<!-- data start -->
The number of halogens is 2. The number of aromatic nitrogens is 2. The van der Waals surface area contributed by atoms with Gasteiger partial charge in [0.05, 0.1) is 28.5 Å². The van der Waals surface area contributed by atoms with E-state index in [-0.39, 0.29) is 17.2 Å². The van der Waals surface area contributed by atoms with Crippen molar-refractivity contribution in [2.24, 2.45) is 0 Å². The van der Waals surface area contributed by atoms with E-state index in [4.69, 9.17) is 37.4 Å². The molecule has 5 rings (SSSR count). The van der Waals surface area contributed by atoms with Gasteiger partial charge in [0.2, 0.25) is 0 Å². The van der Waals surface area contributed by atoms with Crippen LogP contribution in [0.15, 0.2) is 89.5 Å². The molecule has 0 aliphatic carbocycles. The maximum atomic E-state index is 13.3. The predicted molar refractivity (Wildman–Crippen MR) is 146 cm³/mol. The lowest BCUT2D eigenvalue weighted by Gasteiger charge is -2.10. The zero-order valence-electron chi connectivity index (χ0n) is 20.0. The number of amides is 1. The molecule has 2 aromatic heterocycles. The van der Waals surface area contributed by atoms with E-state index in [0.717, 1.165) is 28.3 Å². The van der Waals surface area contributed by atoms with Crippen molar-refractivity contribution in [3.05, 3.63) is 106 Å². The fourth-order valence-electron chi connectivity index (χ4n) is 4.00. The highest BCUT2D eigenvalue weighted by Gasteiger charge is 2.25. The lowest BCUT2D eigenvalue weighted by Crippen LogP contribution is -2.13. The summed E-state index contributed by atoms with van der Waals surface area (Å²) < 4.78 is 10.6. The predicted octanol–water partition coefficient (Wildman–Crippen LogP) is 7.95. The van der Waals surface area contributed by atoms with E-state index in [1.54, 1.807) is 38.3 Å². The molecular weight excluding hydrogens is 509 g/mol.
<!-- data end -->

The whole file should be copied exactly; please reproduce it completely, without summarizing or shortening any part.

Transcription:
The number of halogens is 2. The number of aromatic nitrogens is 2. The van der Waals surface area contributed by atoms with Gasteiger partial charge in [0.05, 0.1) is 28.5 Å². The van der Waals surface area contributed by atoms with E-state index in [-0.39, 0.29) is 17.2 Å². The van der Waals surface area contributed by atoms with Crippen molar-refractivity contribution in [2.24, 2.45) is 0 Å². The van der Waals surface area contributed by atoms with E-state index in [4.69, 9.17) is 37.4 Å². The molecule has 5 rings (SSSR count). The van der Waals surface area contributed by atoms with Gasteiger partial charge in [0.2, 0.25) is 0 Å². The van der Waals surface area contributed by atoms with Crippen LogP contribution in [0.15, 0.2) is 89.5 Å². The molecule has 0 aliphatic carbocycles. The maximum atomic E-state index is 13.3. The predicted molar refractivity (Wildman–Crippen MR) is 146 cm³/mol. The lowest BCUT2D eigenvalue weighted by Gasteiger charge is -2.10. The zero-order valence-electron chi connectivity index (χ0n) is 20.0. The number of amides is 1. The molecule has 2 aromatic heterocycles. The van der Waals surface area contributed by atoms with E-state index in [0.717, 1.165) is 28.3 Å². The van der Waals surface area contributed by atoms with Crippen molar-refractivity contribution in [3.05, 3.63) is 106 Å². The fourth-order valence-electron chi connectivity index (χ4n) is 4.00. The highest BCUT2D eigenvalue weighted by Gasteiger charge is 2.25. The lowest BCUT2D eigenvalue weighted by Crippen LogP contribution is -2.13. The summed E-state index contributed by atoms with van der Waals surface area (Å²) < 4.78 is 10.6. The predicted octanol–water partition coefficient (Wildman–Crippen LogP) is 7.95. The van der Waals surface area contributed by atoms with E-state index in [1.54, 1.807) is 38.3 Å². The molecular weight excluding hydrogens is 509 g/mol.